Day 479: Days of Awe and Excitement

God, in his love and mercy, is allowing disasters to strike the earth to warn all who hear that Jesus is coming back and that it’s time to get ready. He loves his children too much to bring his new kingdom to pass without warning. He knows that mankind is hard of hearing and that it takes disasters of earthquake proportions to get our attention.

These disasters are a kind of countdown, too painful to ignore, allowed by God to set the stage for the final moments of time. These labor pains will become more frequent and intense as we approach the last hour. Christ told his followers, “Now when these things begin to happen, look up and lift up your heads, because your redemption draws near” (Luke 21:28, NKJV).

Does it all sound scary? Is the truth frightening? Is it really possible that the end of the world is upon us? Is this the very point in time that all the prophets in the Bible predicted would come? Can even the most devout Christians remotely understand how terribly close this earth is to the midnight hour? One thing is certain: everything appears to be falling apart, as far as the natural eye can discern.

Dear friend, hear what the Holy Spirit spoke to me about these days. Just five little words but so powerful that they awakened in me a glorious new hope and faith. Those five little words are “God has everything under control!”

If you trust God, you can look every disaster in the face and proclaim with confidence, “My God is speaking to this universe, and his power is being demonstrated. I will just stand still and see the salvation of the Lord.” God has everything under control, and we are under his control. Scripture’s message for this hour is “For God has not given us a spirit of fear, but of power and of love and of a sound mind” (2 Timothy 1:7). Let us live then in confidence and anticipation of our Lord’s coming.

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Day 478: God’s Measure of Success

Success in God’s eyes is being totally fulfilled in ministering to him. Such servants aren’t striving to “make it” or seeking earthly security. They only want to know their Lord and to minister to him.

Think about the 100 prophets hidden by Obadiah (see 1 Kings 18:4). They lived an isolated existence in caves during a severe famine for probably three to four years. These men had no outside ministry. They were completely out of the public’s view, likely forgotten by most people. They couldn’t even share in Elijah’s victory on Mount Carmel. No doubt, the world would call them failures, insignificant men who hadn’t accomplished anything.

However, God had given these devoted servants the precious gift of time. They had days, weeks, even years to pray, study and grow. God may have been preparing them for the day when he would release them to minister to his people, those who would return to God as a result of Elijah’s warnings and preaching. Others God may have simply wanted to worship before his throne and minister to him.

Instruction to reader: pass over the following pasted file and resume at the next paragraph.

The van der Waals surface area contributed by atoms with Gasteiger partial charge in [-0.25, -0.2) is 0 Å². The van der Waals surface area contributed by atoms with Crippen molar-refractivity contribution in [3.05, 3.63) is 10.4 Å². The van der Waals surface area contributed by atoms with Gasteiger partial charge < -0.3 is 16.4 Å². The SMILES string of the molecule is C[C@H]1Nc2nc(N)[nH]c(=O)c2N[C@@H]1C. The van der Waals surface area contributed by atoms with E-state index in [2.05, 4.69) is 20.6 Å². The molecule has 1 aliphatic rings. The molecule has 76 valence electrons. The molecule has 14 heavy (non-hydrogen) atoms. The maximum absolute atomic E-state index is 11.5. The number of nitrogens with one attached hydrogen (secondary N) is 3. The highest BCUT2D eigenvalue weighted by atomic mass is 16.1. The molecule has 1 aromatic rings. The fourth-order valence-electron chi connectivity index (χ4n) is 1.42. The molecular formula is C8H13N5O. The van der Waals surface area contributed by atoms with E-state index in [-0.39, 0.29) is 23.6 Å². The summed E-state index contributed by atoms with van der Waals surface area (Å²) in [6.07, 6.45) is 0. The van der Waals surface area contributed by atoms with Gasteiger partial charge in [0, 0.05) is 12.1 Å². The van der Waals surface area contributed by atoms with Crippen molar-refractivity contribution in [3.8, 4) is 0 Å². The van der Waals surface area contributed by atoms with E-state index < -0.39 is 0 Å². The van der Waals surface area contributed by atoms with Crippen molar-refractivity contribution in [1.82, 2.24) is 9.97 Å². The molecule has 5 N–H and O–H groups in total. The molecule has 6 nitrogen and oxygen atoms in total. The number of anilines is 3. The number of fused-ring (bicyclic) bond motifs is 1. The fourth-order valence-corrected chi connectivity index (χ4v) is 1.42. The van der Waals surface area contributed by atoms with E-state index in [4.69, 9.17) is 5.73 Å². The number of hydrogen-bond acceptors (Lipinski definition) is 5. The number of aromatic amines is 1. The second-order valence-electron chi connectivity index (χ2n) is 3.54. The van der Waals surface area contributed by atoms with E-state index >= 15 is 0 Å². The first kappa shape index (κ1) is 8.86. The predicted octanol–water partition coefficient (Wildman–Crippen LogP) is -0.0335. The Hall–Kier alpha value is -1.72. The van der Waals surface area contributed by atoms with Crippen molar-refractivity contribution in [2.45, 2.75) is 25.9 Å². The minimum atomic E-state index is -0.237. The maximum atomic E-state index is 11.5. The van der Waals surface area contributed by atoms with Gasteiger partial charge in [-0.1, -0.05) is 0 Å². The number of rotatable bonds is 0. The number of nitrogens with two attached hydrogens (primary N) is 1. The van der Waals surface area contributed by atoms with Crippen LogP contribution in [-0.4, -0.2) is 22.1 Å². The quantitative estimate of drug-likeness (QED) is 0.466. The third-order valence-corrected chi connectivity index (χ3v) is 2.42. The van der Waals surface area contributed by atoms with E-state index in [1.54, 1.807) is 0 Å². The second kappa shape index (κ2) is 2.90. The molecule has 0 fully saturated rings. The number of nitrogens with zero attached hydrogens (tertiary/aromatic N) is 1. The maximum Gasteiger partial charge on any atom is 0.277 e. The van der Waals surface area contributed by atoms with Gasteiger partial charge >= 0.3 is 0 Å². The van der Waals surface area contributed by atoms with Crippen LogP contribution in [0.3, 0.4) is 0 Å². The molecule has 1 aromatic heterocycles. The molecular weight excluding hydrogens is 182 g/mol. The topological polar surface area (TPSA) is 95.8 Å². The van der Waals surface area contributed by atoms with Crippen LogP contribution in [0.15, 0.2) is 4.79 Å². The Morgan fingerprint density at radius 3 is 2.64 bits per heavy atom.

Years ago, the Lord blessed me with this gift of time. Before I ever pastored a church, I went into the woods and preached to the birds and trees. I had no plans, no agenda, no dreams. I only wanted to get to know God’s heart. I prayed daily, seeking the Lord and ministering to him. I marked my Bible from cover to cover. I was hidden, not seen by anyone, but God knew my address all along.

My advice is to quit looking for ministry. Spend your time seeking God instead. He knows where to find you. He’ll summon you when he sees you are ready. Forget what others are doing. Strive to be a success at God’s throne. If you’re ministering to the Lord and praying for others, you are already a success in his eyes!

Day 477: The Steps of the Humble

Let me distinguish clearly between pride and humility. A humble person is not one who thinks little of himself, hangs his head and says, “I’m nothing.” Rather, he is one who depends wholly on the Lord for everything in every circumstance. He knows the Lord has to direct him, empower him and quicken him and that he’s dead without that!

A proud person, on the other hand, is one who may love God in a fashion, but he acts and thinks on his own. At its root, pride is simply independence from God, and the proud person makes decisions based on his own reasoning, skill and abilities. He says, “God gave me a good mind, and he expects me to use it. It’s silly to ask him for direction in every detail of life.” This person is unteachable because he already “knows it all.” He might listen to someone who is higher in authority or better known than himself but not to someone he thinks is inferior.

Not one word a proud person receives is of God! It is impossible for him to judge righteous judgment, impossible to speak God’s mind, because the Holy Spirit is not present in him to bear witness to truth. “There is a way that seems right to a man, but its end is the way of death. The backslider in heart will be filled with his own ways, but a good man will be satisfied from above” (Proverbs 14:12,14, NKJV).